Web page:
It might be tempting to think that women spared from the direct perpetration of violence don’t suffer from it, but that’s not true. I remember the first time I learned about ‘bride kidnapping’—the hideously established tradition of kidnapping a woman or, most-often, a girl, and forcing her into ‘marriage.’ I was 9 when I first learned of this custom. I also learned that girls as young as 11 might be kidnapped, and that even if the girl escapes, sometimes her family will force her to go back to her kidnapper.

I remember lying in bed, being a normal nine-year-old. I was slightly afraid of the dark, of the closet, of the weird shadows coming in through my bedroom window. And then I remember thinking about how if I had been born elsewhere, my current fear would have been vague and ridiculous: I’d have had good reason to lie awake at night staring in horror at the window.

Simply understanding that my gender could be so maligned, so inconsequential, so powerless … the fact that I didn’t experience this hateful derision firsthand didn’t make me feel safe. It made me feel like my relative power and autonomy was tenuous, an accident, and that at any time men could start coming through American girls’ windows, forcing them into a life of rape and degradation.

I almost didn’t realize how much my childhood understanding of how much the world hates women affected me until I watched Cija—16 years old and perceptive as fuck—internalize the same sort of messages. For her there’s no vague feeling of defeat and powerlessness. For her there’s rage and sorrow paired with a powerful resolve to never feel less-than.

Which segues into a complaint I’ve often read about The Serpent: that it’s anti-women. I can kind of see why people take this stance: women are constantly tearing each other down and there are multiple scenes were women fight over the same shitty guy.

At the same time, though, I don’t view this as anti-women—I view this as realistic. Don’t get me wrong, I love The Gate of Ivory’s loving depiction of sisterhood, but The Serpent is too steeped in realism to offer up such an idea and have it read as true. In a world where women have no power, there are two options for them to raise their value in the eyes of men:

  1. Band together

  2. Knock each other down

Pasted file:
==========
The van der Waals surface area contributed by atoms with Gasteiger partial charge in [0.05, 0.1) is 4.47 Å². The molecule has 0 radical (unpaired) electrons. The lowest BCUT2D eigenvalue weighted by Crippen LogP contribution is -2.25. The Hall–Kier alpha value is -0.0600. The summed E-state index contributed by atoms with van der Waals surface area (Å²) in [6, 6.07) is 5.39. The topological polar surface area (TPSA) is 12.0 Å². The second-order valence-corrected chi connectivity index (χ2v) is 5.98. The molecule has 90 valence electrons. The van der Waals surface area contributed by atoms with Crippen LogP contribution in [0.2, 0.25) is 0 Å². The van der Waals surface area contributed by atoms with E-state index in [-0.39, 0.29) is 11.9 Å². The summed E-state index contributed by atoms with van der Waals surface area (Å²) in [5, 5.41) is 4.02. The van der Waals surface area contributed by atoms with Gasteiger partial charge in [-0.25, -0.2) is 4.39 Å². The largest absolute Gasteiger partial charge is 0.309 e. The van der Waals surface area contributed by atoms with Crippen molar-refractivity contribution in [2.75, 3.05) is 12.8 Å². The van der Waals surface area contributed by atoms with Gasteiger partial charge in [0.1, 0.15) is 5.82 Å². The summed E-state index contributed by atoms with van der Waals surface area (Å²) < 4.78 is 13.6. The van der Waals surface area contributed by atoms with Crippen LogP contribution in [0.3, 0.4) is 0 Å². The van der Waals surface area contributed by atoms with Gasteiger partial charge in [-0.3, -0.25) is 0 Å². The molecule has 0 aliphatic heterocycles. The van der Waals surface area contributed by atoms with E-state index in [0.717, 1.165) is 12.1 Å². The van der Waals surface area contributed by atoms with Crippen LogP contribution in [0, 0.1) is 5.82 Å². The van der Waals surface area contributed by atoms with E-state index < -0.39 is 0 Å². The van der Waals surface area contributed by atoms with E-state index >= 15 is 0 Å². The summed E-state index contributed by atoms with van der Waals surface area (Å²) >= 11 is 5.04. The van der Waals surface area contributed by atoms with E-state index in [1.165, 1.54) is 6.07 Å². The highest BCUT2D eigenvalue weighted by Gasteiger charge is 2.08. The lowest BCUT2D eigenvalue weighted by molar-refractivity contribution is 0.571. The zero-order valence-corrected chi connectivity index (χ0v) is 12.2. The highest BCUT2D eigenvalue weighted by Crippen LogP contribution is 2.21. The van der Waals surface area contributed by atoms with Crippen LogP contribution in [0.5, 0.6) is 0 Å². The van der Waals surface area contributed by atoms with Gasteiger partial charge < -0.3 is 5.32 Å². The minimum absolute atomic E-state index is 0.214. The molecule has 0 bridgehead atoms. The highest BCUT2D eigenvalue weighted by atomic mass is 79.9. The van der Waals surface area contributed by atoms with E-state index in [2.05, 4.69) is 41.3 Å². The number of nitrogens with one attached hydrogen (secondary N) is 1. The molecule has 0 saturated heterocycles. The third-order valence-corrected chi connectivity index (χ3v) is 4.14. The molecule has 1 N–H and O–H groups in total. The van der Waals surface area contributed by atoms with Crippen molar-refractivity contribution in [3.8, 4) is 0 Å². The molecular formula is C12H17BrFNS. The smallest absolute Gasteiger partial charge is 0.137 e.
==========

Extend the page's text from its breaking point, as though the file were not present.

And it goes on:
Admittedly the former would have the biggest payoff, but it’s also much harder and requires everyone to work together and trust each other.

If Cija fell viciously and unrepentantly into the foray of tearing other women down, then I’d chalk The Serpent up as anti-women, but she doesn’t. She does hate a few women along the way, but it’s never to gain the favor of a man. As a girl raised in a country that is ruled by women, too, Cija has a certain amount of outside perspective that these women raised in a society that actively oppresses women lack. I almost got the feeling that Cija is so reviled by most girls/women because she—unlike them—doesn’t believe that she’s inferior.

Even with all of this realism, The Serpent would have left a bad taste in my mouth had all of Cija’s relationship with women been awful. Thankfully, they aren’t. She respects, and is seemingly respected by, the general’s mistress. She is mothered by a kindly villager, and reciprocates that kindness. She takes a young slave under her wing, and regularly remarks about her with genuine fondness.

Perhaps most unexpectedly, considering The Serpent was published in 1966, she also befriends a trans woman. Lel is misgendered and berated by her brother and her village for any signs of traditional femininity. Cija has no such qualms, and their friendship is a safe place for Lel to live authentically.

This is kind of a trend of Cija’s: she befriends those of the least stature. Not from any sort of savior complex or egotism—it feels like she can’t deal with the political and societal posturing of the middle and upper classes and is most comfortable surrounded by those with a similarly pragmatic outlook on life.

This, paired with the fact that she takes her fall from grace with surprising aplomb, makes this goddess-princess surprisingly sympathetic and relatable. If she has to plow fields to survive—well, there are others who have it worse.

This book is real, y’all, and sugarcoating this fact would be lame. But, as real as it is, it’s also delightful at unexpected intervals. Her time in the tower was comedic gold. The tone and the writing was so fresh and clean and unexpected I’d have never, ever, ever guessed it were written in the 1960s, and even when Cija’s world gets bleak, little moments shined in such a way that I’d have to take a moment for the beauty of them.

Honestly, if I had read this review, I’d have never picked up The Serpent. There’s no way to make The Serpent not sound like too much. And yet I’m extremely glad I did read it—much like T he  Seven Citadels series, it’s the sort of novel you find yourself chewing on long after you finish it. And then, again, you find yourself wishing you could have discussed The Serpent with your English Lit class.

Warning: Apparently The Serpent was split into two books at some point, with the first book still being called The Serpent and the second book being called The Dragon. The full-length Serpent is something like 460 pages long, so keep an eye out when shopping, lest you reach the end of the book without having reached the end of the story.

Cover art: Unknown :(